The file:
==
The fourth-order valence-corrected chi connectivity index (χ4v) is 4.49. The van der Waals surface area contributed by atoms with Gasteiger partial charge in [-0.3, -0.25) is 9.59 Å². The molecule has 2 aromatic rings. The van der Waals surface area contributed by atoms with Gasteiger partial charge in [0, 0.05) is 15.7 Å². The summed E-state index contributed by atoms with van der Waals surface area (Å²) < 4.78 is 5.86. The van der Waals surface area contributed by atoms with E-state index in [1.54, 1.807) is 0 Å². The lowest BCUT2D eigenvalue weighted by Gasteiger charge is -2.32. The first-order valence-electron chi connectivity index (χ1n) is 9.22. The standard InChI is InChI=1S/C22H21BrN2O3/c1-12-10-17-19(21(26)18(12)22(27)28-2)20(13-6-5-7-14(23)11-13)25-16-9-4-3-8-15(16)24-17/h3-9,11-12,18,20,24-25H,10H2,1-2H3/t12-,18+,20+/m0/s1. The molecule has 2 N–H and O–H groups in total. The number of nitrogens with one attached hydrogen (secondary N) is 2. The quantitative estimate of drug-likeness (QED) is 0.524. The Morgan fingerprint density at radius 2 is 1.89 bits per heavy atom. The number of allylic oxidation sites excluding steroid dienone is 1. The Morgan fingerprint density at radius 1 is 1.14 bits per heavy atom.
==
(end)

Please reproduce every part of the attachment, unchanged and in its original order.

The fourth-order valence-corrected chi connectivity index (χ4v) is 4.49. The van der Waals surface area contributed by atoms with Gasteiger partial charge in [-0.3, -0.25) is 9.59 Å². The molecule has 2 aromatic rings. The van der Waals surface area contributed by atoms with Gasteiger partial charge in [0, 0.05) is 15.7 Å². The summed E-state index contributed by atoms with van der Waals surface area (Å²) < 4.78 is 5.86. The van der Waals surface area contributed by atoms with E-state index in [1.54, 1.807) is 0 Å². The lowest BCUT2D eigenvalue weighted by Gasteiger charge is -2.32. The first-order valence-electron chi connectivity index (χ1n) is 9.22. The standard InChI is InChI=1S/C22H21BrN2O3/c1-12-10-17-19(21(26)18(12)22(27)28-2)20(13-6-5-7-14(23)11-13)25-16-9-4-3-8-15(16)24-17/h3-9,11-12,18,20,24-25H,10H2,1-2H3/t12-,18+,20+/m0/s1. The molecule has 2 N–H and O–H groups in total. The number of nitrogens with one attached hydrogen (secondary N) is 2. The quantitative estimate of drug-likeness (QED) is 0.524. The Morgan fingerprint density at radius 2 is 1.89 bits per heavy atom. The number of allylic oxidation sites excluding steroid dienone is 1. The Morgan fingerprint density at radius 1 is 1.14 bits per heavy atom.